Over the past several years, countries participating in the International Security Assistance Force (ISAF) in Afghanistan diversified their air and ground lines of communications (LOCs) to transport mostly non-lethal equipment and supplies to Afghanistan through the Northern Distribution Network (NDN). Since then, individual North Atlantic Treaty Organization (NATO) members and Central Asian governments have been advancing their own visions of how this may benefit the local economies. The United States has gone so far as to link the NDN to the idea of creating a Modern Silk Road. Washington argues that the spins-offs from shipping supplies by air and overland bulk containers to NATO forces in Afghanistan via the NDN will inevitably stimulate a myriad of commercial breakthroughs, contributing to a natural economic integration of Central Asia with world markets. These aspirations and high ideals have thus far failed to meet local expectations or lay the basis for future economic prosperity as a knock-on impact from the NDN (see EDM, February 1; June 5, 2012).
NDN dynamics have raised the profile of some of the Central Asian states over others among Western governmental planning staffs concerned with finding cost-effective alternatives to the Pakistan supply route (PAKLOC). Arguably the “strategic” imperative for the NDN was linked to the initial strain on the PAKLOC from Taliban attacks and increasingly troubled US-Pakistani ties. However the Barack Obama administration’s policy to surge forces in Afghanistan by 30,000 drove not only the search for a viable NDN but also the “reset” policy with Russia; Washington understood that Russian cooperation would be vital in securing overland transit from the Baltic Sea ports to Afghanistan through Central Asia. These NDN routes also placed Uzbekistan at the heart of this process. While a Kazakhstan-Kyrgyzstan-Tajikistan (KKT) spur is an important segment of the NDN, it remains closed during winter and the vast bulk of shipments pass overland through Uzbekistan, reaching Afghanistan via Termez (Connections, Summer, 2011).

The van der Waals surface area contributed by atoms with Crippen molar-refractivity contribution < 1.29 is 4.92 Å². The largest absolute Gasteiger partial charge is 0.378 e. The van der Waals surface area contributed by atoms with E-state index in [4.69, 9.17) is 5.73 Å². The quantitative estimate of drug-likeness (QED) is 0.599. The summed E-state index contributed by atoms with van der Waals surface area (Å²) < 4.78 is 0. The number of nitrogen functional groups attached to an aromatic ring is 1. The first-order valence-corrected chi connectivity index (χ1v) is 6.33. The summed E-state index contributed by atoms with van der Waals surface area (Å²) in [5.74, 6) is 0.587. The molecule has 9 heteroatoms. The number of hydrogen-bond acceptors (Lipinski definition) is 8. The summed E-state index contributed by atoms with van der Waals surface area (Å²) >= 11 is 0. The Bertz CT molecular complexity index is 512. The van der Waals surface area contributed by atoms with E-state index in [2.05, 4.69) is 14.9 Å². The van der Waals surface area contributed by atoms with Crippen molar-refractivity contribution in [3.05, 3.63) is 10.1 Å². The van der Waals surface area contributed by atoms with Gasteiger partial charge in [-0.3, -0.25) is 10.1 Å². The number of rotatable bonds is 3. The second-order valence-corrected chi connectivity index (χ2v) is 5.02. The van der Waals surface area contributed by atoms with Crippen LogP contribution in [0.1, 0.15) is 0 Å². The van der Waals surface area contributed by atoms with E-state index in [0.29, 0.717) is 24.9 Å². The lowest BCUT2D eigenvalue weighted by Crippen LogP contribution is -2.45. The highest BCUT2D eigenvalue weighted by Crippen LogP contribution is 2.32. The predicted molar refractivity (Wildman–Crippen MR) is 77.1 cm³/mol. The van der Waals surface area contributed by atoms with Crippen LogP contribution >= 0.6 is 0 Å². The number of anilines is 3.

NDN trans-shipments to Afghanistan were furthered since 2009 by two additional factors: the vision in Washington of populating Central Asia with transportation hubs that would interconnect the region and help realize its grand scheme to foster a Modern Silk Road, as well as increasing the volume of local purchases to facilitate this process and bolster local trade. Although the US Congress and the Department of Defense (DoD) actively encouraged local sourcing for some products using the NDN, the facts indicate that all parties are disappointed by underperformance (http://www.opensocietyfoundations.org/sites/default/files/new-silk-road-northern-distribution-network-20121019.pdf).
The NDN also ran a spur through the South Caucasus, and consequently, while the sums spent on local purchases spiked, Uzbekistan had to compete with alternative suppliers. According to a report in 2011, of the $40 million Washington had spent on local goods since 2010 using the NDN, 51 percent was purchased in Kazakhstan, 39 percent in Georgia and only 9 percent in Uzbekistan (US Senate Committee on Foreign Relations, December 19, 2011). Uzbekistani officials could not conceal their disappointment at the apparent inconsistency of the country’s strategic importance within the NDN and a relatively low economic dividend.